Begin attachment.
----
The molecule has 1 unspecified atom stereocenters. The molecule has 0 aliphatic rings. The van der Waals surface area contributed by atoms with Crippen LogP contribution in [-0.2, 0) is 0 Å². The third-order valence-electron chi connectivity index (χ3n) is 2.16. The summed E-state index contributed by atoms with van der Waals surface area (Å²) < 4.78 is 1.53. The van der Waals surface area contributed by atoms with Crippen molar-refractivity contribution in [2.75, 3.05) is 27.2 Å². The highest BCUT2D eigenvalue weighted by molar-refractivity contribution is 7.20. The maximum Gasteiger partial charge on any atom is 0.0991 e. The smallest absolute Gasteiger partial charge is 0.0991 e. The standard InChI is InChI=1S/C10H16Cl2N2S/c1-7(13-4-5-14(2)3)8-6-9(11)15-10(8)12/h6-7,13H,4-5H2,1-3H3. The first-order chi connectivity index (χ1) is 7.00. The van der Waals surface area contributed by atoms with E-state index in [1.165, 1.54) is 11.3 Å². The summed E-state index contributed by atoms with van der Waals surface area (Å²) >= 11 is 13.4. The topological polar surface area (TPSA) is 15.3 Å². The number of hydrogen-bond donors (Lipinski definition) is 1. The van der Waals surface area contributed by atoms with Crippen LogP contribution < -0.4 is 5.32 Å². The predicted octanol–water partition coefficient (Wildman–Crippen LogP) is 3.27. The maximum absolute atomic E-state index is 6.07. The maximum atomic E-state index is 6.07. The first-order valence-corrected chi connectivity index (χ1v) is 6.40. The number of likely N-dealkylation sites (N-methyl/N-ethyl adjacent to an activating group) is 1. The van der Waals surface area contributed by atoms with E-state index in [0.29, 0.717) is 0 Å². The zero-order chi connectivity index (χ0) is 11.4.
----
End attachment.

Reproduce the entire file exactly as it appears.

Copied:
The molecule has 1 unspecified atom stereocenters. The molecule has 0 aliphatic rings. The van der Waals surface area contributed by atoms with Crippen LogP contribution in [-0.2, 0) is 0 Å². The third-order valence-electron chi connectivity index (χ3n) is 2.16. The summed E-state index contributed by atoms with van der Waals surface area (Å²) < 4.78 is 1.53. The van der Waals surface area contributed by atoms with Crippen molar-refractivity contribution in [2.75, 3.05) is 27.2 Å². The highest BCUT2D eigenvalue weighted by molar-refractivity contribution is 7.20. The maximum Gasteiger partial charge on any atom is 0.0991 e. The smallest absolute Gasteiger partial charge is 0.0991 e. The standard InChI is InChI=1S/C10H16Cl2N2S/c1-7(13-4-5-14(2)3)8-6-9(11)15-10(8)12/h6-7,13H,4-5H2,1-3H3. The first-order chi connectivity index (χ1) is 7.00. The van der Waals surface area contributed by atoms with E-state index in [1.165, 1.54) is 11.3 Å². The summed E-state index contributed by atoms with van der Waals surface area (Å²) >= 11 is 13.4. The topological polar surface area (TPSA) is 15.3 Å². The number of hydrogen-bond donors (Lipinski definition) is 1. The van der Waals surface area contributed by atoms with Crippen LogP contribution < -0.4 is 5.32 Å². The predicted octanol–water partition coefficient (Wildman–Crippen LogP) is 3.27. The maximum absolute atomic E-state index is 6.07. The maximum atomic E-state index is 6.07. The first-order valence-corrected chi connectivity index (χ1v) is 6.40. The number of likely N-dealkylation sites (N-methyl/N-ethyl adjacent to an activating group) is 1. The van der Waals surface area contributed by atoms with E-state index in [0.29, 0.717) is 0 Å². The zero-order chi connectivity index (χ0) is 11.4.